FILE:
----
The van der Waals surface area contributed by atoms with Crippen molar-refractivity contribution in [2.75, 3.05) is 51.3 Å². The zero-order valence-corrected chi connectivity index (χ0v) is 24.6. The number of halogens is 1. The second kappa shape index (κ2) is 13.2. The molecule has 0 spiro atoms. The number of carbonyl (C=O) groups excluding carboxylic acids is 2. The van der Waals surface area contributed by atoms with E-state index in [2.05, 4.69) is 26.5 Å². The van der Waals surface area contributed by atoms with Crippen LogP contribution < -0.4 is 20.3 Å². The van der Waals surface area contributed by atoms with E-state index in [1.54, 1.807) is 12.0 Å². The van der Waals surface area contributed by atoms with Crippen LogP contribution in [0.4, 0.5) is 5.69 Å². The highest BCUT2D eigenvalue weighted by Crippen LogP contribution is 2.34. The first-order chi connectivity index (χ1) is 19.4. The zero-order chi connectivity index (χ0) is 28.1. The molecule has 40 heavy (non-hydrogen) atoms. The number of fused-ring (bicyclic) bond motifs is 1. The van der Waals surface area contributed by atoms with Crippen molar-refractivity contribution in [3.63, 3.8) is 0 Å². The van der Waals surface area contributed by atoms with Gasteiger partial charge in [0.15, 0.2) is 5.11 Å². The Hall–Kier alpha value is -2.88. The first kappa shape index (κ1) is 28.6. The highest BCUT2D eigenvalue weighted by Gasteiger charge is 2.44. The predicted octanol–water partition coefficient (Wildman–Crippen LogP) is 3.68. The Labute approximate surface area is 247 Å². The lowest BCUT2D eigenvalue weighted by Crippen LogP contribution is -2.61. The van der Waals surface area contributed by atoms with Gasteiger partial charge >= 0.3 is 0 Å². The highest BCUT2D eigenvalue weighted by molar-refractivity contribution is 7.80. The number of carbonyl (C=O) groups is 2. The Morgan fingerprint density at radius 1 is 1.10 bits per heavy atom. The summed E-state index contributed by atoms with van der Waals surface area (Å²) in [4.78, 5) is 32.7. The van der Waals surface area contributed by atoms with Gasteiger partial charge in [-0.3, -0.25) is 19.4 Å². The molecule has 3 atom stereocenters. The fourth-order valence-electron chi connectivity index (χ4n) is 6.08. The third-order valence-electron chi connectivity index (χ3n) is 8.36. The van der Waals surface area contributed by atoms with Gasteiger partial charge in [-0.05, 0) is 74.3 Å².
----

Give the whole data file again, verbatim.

The van der Waals surface area contributed by atoms with Crippen molar-refractivity contribution in [2.75, 3.05) is 51.3 Å². The zero-order valence-corrected chi connectivity index (χ0v) is 24.6. The number of halogens is 1. The second kappa shape index (κ2) is 13.2. The molecule has 0 spiro atoms. The number of carbonyl (C=O) groups excluding carboxylic acids is 2. The van der Waals surface area contributed by atoms with E-state index in [2.05, 4.69) is 26.5 Å². The van der Waals surface area contributed by atoms with Crippen LogP contribution < -0.4 is 20.3 Å². The van der Waals surface area contributed by atoms with E-state index in [1.54, 1.807) is 12.0 Å². The van der Waals surface area contributed by atoms with Crippen LogP contribution in [0.4, 0.5) is 5.69 Å². The highest BCUT2D eigenvalue weighted by Crippen LogP contribution is 2.34. The first-order chi connectivity index (χ1) is 19.4. The zero-order chi connectivity index (χ0) is 28.1. The molecule has 40 heavy (non-hydrogen) atoms. The number of fused-ring (bicyclic) bond motifs is 1. The van der Waals surface area contributed by atoms with Crippen molar-refractivity contribution in [3.63, 3.8) is 0 Å². The van der Waals surface area contributed by atoms with Gasteiger partial charge in [0.15, 0.2) is 5.11 Å². The Hall–Kier alpha value is -2.88. The first kappa shape index (κ1) is 28.6. The highest BCUT2D eigenvalue weighted by Gasteiger charge is 2.44. The predicted octanol–water partition coefficient (Wildman–Crippen LogP) is 3.68. The Labute approximate surface area is 247 Å². The lowest BCUT2D eigenvalue weighted by Crippen LogP contribution is -2.61. The van der Waals surface area contributed by atoms with Gasteiger partial charge >= 0.3 is 0 Å². The highest BCUT2D eigenvalue weighted by molar-refractivity contribution is 7.80. The number of carbonyl (C=O) groups is 2. The Morgan fingerprint density at radius 1 is 1.10 bits per heavy atom. The summed E-state index contributed by atoms with van der Waals surface area (Å²) in [4.78, 5) is 32.7. The van der Waals surface area contributed by atoms with Gasteiger partial charge in [-0.3, -0.25) is 19.4 Å². The molecule has 3 atom stereocenters. The fourth-order valence-electron chi connectivity index (χ4n) is 6.08. The third-order valence-electron chi connectivity index (χ3n) is 8.36. The van der Waals surface area contributed by atoms with Gasteiger partial charge in [-0.05, 0) is 74.3 Å².